"Six years ago, I learned a painful lesson. I bought Veggie Booty for our triplets, who were 20 months old at the time. That purchase ultimately opened my eyes to the need for better oversight of food that comes from abroad.
Veggie Booty was advertised as "natural." However, Veggie Booty severely sickened two of my children with high fevers and severe diarrhea, nearly put one of them in the hospital. My daughter had a 105.3 temperature and bowel movements full of blood. She lost 10 percent of her body weight.
Fortunately, my children survived and are healthy today. What did not survive is my willingness to assume the food I serve my family — even when labeled natural — is safe. I learned the hard way that as we shop the grocery store picking up fresh fruits and vegetables, or healthy-sounding packaged food, we don't know where they came from and who, if anyone, made sure they were safe.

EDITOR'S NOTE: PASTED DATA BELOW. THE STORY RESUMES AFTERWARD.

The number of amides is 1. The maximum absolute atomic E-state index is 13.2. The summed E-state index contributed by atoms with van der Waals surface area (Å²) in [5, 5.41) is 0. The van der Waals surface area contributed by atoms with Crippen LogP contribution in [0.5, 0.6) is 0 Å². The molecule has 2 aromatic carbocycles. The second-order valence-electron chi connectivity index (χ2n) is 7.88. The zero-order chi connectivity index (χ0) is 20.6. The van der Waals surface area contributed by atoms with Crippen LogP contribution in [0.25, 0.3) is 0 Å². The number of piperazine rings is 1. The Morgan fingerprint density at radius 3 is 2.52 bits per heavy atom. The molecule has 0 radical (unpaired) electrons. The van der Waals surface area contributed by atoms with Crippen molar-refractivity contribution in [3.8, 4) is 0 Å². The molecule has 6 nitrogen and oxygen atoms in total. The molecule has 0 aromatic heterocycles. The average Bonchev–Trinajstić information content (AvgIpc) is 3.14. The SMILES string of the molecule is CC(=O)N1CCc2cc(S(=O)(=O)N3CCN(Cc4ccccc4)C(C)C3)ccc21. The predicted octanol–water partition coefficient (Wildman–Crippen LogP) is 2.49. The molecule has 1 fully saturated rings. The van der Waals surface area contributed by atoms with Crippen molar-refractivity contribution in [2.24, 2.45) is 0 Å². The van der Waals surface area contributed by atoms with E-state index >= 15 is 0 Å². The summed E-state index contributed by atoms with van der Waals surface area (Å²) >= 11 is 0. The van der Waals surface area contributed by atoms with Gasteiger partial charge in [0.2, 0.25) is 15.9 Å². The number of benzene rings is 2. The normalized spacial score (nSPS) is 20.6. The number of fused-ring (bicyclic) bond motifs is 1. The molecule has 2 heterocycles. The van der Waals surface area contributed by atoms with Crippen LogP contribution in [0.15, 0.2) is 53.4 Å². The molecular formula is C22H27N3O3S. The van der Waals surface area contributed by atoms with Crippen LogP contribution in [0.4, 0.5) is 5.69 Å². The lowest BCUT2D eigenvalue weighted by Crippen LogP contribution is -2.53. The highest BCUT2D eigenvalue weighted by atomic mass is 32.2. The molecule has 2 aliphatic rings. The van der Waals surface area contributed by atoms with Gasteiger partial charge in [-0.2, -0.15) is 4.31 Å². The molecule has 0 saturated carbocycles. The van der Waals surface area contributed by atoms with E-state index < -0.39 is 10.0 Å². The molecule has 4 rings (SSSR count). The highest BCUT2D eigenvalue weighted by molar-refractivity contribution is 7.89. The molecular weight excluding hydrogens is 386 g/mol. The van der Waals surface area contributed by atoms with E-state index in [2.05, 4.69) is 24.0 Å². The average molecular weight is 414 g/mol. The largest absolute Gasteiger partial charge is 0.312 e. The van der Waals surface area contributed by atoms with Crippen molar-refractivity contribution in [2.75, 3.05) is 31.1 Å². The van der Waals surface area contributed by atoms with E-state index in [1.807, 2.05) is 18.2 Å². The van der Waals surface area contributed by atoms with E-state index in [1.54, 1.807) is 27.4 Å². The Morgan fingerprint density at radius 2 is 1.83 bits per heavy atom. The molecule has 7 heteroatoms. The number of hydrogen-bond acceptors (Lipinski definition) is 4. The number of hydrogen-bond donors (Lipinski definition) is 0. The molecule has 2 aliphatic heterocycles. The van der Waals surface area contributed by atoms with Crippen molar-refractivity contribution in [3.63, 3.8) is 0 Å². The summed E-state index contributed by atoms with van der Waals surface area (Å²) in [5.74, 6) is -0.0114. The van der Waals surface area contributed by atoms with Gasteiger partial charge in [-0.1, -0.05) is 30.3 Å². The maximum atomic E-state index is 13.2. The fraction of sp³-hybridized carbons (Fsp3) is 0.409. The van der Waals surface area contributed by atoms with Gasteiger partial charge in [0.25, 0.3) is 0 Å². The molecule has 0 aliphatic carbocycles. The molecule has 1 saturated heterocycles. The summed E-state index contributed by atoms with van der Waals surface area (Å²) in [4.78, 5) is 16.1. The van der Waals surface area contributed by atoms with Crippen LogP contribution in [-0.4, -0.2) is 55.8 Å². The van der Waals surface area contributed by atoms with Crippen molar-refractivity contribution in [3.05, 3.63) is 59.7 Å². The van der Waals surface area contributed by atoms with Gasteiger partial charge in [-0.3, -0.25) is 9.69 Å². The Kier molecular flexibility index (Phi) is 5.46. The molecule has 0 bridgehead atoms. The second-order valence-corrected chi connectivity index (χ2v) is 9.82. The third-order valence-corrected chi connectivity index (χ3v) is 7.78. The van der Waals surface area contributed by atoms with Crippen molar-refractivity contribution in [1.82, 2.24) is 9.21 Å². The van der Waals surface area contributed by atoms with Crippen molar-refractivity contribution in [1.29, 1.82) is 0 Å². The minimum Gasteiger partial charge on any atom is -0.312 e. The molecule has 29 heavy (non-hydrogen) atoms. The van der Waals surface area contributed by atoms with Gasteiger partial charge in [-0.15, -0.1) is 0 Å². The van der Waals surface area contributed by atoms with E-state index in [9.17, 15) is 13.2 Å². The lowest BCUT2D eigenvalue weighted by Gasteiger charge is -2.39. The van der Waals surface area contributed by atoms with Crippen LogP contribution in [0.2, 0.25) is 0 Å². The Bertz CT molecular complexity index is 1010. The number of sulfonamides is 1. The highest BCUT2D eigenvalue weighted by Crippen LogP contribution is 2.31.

My children were struck by a pathogen called salmonella Wandsworth, a rare strain that had never before been found in the United States. It also sickened at least 65 other people across the country, according to the Centers for Disease Control.
While the Veggie Booty was manufactured in this country, preliminary testing by the CDC suggests that the seasoning in Veggie Booty — manufactured in China — may have been the source of contamination. This is where my real education began. I learned that 15 percent of our food is produced abroad, which includes 50 percent of the fruit and 20 percent of the vegetables we consume. Food imports have increased 10 percent each of the past few years."
Read the full commentary at the Times Union